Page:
As people around the world commemorate World AIDS Day, in many countries, the disease is still cutting lives short at an alarming rate.
Of the 770,000 AIDS-related deaths in 2018, almost two-thirds occurred in Africa and the Middle East where infected people have little access to treatment.
In their constant work to reduce the number of HIV infections and AIDS-related deaths, researchers face significant challenges, Dr. Carlos del Rio, told CNN's Michael Holmes on Wednesday. He is the director for clinical sciences and international research for the Center for AIDS Research at Emory University and the executive associate dean for Emory School of Medicine at Grady Health System.
Del Rio said researchers are challenged with inadequate health care systems, in addition to a lack of a preventative vaccine or a cure for the disease.
Access to health care
"We need to strengthen healthcare systems, so people with HIV continue receiving medication in an appropriate way," del Rio said.
Of the nearly 38 million people living with HIV worldwide -- including 1.7 million children younger than 15 years old -- just 24.5 million have access to treatment therapies, according to UNAIDS.
People with HIV may take a combination of drugs called antiretroviral therapy, or ART. ART reduces the amount of the virus in a person's body, allowing them to live healthy lives and reducing their chances of transmitting HIV to others, says the US Department of Health and Human Services.
HHS also says taking ART regularly and keeping consistent medical appointments is key to staying healthy.
Many people living with HIV in Africa and the Middle East, however, don't have regular access to ART services.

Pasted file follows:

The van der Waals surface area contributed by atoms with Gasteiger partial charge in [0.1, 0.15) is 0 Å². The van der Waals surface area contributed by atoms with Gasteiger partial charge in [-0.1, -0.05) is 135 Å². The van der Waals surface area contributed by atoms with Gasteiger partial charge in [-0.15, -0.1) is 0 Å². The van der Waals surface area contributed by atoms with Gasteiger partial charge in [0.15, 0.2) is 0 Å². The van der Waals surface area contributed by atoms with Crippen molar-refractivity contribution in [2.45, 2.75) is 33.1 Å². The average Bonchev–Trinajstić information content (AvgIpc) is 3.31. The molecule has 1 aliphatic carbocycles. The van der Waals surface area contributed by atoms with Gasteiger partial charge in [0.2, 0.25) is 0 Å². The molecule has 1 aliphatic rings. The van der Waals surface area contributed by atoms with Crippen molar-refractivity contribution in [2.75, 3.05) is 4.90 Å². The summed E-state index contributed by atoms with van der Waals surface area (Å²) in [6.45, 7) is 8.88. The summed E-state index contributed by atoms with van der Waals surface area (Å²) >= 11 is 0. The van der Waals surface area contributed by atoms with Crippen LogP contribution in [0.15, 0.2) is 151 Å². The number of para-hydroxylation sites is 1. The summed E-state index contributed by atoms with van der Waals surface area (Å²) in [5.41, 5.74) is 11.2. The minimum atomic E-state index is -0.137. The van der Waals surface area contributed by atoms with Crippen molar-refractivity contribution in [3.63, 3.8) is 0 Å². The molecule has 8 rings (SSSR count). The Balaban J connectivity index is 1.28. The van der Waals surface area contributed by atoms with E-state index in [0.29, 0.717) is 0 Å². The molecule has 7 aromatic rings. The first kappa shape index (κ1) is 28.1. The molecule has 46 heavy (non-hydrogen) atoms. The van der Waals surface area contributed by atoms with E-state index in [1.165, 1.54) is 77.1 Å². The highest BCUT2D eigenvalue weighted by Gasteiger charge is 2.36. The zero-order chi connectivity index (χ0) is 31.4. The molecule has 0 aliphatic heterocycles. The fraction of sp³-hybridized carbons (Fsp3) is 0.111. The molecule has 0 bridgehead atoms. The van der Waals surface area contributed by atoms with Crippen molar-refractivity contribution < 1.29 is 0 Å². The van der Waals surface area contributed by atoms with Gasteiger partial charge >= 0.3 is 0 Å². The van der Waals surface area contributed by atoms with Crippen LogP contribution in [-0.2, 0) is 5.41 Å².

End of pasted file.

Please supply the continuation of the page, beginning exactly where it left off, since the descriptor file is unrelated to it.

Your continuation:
UNAIDS reports that 32% of people in the Middle East and North Africa are accessing the treatment. Similarly, of those living with HIV in Central Asia and Eastern Europe, only 38% are accessing these lifesaving treatments.
In western and central Europe and North America, however, nearly 80% of people with HIV have access to ART, resulting in extremely low AIDS-related death rates compared to other world regions.
The need for a preventative vaccine
Though there are many HIV prevention methods on the market, scientists have not yet developed a safe and effective preventative vaccine.
Del Rio told CNN that a vaccine will be a "critical tool" in preventing HIV transmission.
The vaccine would be given to people without HIV to prevent them from being infected in the future.
While there are no licensed preventative vaccines on the market, there are therapeutic ones. Therapeutic HIV vaccines are given to people who already have HIV to strengthen their immune systems' response to the infection already in the person's body, according to the National Institutes of Health.
The search for a cure
Significant advances in treatment and medication are allowing many people with HIV/AIDS to live longer lives, but scientists have yet to find a complete cure.
"We need to be able to, at some point in time, not have to treat people for the rest of their lives," del Rio said.
Some scientists are searching for what is known in medical literature as a "functional cure," in which a person wouldn't have to continue to take antiretroviral medicines. Scientists hope to create an additional kind of treatment that would suppress the HIV virus to undetectable levels in the body. With this kind of approach, the virus would still be present but it would not make a person sick, according to Avert, a United Kingdom-based charity dedicated to providing information about HIV and AIDS. Avert also says other scientists are searching for a different type of cure that would eradicate the virus from the body completely.
"A patient once said something to me that I always remember and I always like saying," del Rio said. "It's that while HIV infection is no longer a death sentence, it's still a life sentence. You still have to take medications for the rest of your life. So we have to find a cure."